More often that not, the thirst for anything Michael Jackson-related has increased exponentially after his passing. Even hardcore fans who know everything there is to know seem to have broken down and accumulated more Michael Jackson memorabilia – well, at least the many hardcore fans that I know are doing that.
As for me, I have been redirecting my energy toward understanding. I guess it’s a typical nerd-like way of dealing with such a situation. I’m especially struggling to understand what kind of world we live in that allows for talent to be perverted in such a way that a young black child who sang with such soul and possessed such talent turned into a broken man with white skin, a reconstructed face, and the inability to produce music as touching as his talent should have allowed him to.
So when I saw the title of this DVD, I decided to pick it up. After all, we cannot isolate Michael Jackson from his social environment; and so, to understand what happened to him, one needs to understand the times during which he lived.
Unfortunately, the title doesn’t reflect the content of the DVD. I should have done my homework better rather than simply snap it up. I was expecting a DVD centred on the life of Michael Jackson within the context of the times in which he lived. Rather, this DVD (running time: 79 minutes) is about Michael Jackson’s passing; stripped down to the basic events, it traces the timeline from the fateful 911 phone call made by Jackson’s bodyguard to the memorial service, then traces some of the moments in his life that, according to the producers, contributed to his demise. Even the presentation is stripped to the essentials — no inside leaflet, no extra features, just the footage.
The memorial service isn’t included in its entirety; rather, it too has been stripped down to its most important events, including the Berry Gordy speech, putting it in context (when Berry Gordy mentions the 25th anniversary moonwalk Michael Jackson performed live, the speech pauses for a few seconds while the clip is played, something that did not happen at the memorial), Smokey Robinson reading the letter from Nelson Mandela, Brooke Shields’ speech, Ervin “Magic” Johnson’s speech, Stevie Wonder’s heartfelt, inspirational, and touching short speech and his performance of “Never Dreamed You'd Leave in Summer,” the speech of Reverend Al Sharpton, Usher’s performance of Michael Jackson’s “Gone too Soon,” Jermaine and Marlon Jackson’s speeches, as well as the unplanned yet touching tribute Paris Katherine Jackson gave her father. It also includes interviews with fans who were at the memorial service as they left the Kodak Center afterward.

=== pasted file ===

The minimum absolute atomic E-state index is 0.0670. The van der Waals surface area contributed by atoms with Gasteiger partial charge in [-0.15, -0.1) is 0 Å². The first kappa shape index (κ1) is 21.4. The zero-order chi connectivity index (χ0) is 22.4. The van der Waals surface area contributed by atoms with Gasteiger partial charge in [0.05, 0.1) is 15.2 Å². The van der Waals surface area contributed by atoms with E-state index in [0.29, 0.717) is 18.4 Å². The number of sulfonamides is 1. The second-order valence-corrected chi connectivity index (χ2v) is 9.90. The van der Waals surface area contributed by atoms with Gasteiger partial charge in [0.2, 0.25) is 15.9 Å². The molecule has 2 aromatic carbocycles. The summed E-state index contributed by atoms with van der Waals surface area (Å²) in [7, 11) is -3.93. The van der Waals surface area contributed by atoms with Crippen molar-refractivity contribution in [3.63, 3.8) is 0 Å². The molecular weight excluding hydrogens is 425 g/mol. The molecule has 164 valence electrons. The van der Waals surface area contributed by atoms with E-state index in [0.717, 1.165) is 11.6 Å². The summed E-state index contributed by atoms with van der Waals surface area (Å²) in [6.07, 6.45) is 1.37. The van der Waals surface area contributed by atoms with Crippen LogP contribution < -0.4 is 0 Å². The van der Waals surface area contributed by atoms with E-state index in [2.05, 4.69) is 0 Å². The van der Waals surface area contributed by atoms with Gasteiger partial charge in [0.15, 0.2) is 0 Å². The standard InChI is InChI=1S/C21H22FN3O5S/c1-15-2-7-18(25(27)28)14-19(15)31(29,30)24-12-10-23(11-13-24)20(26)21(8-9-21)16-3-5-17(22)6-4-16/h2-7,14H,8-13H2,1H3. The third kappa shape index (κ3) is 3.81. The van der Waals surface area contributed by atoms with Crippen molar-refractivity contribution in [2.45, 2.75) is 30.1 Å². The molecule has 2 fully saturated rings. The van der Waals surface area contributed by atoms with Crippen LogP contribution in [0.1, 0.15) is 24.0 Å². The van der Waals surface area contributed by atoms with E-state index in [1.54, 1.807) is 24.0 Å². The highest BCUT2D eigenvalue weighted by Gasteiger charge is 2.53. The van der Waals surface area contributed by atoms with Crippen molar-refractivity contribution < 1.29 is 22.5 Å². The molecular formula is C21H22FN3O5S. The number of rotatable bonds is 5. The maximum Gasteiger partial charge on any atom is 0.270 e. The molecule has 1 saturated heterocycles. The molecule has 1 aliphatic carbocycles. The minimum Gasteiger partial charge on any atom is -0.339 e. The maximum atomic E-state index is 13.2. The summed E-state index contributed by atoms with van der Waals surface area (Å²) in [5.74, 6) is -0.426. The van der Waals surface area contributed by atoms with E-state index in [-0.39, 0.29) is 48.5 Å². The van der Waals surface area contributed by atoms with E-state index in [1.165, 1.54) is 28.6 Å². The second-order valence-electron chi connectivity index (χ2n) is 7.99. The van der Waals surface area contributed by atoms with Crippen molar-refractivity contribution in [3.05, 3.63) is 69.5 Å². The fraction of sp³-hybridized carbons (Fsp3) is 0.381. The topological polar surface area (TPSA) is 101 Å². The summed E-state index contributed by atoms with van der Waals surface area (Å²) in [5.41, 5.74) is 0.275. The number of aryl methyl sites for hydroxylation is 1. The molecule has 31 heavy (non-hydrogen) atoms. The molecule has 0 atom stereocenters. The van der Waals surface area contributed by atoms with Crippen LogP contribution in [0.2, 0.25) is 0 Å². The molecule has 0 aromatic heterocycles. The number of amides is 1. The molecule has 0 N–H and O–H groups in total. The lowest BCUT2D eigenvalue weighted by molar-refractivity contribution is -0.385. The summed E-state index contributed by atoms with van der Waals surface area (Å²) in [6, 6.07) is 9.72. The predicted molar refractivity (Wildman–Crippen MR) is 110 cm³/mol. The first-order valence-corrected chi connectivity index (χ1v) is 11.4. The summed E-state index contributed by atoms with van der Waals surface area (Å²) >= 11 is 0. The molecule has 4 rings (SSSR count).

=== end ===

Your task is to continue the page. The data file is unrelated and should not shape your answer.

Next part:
There are also numerous tributes included in this DVD. One is the opening of Madonna’s July 4th concert, which featured a Michael Jackson tribute. Unfortunately, it was dubbed to a remix of Aaliyah’s song "Rock the Boat." Others are singing and dancing tributes from fans.
But although it wasn’t quite what I expected, the DVD did offer many occasions for me to reflect on the topic that has been weighing on me since June 25, 2009. The raw footage that follows the above-mentioned in the second part of the DVD provided much food for thought.
After the montage from the memorial service, we are taken a few months back to the final press conference Michael Jackson gave in London, the one in which he announced his last series of concerts. It seems a little unsettling at first – everything up to now seemed to follow a chronological order, after all – but soon it becomes clear that this is the raw footage available to fans to reflect on the reasons why Jackson died.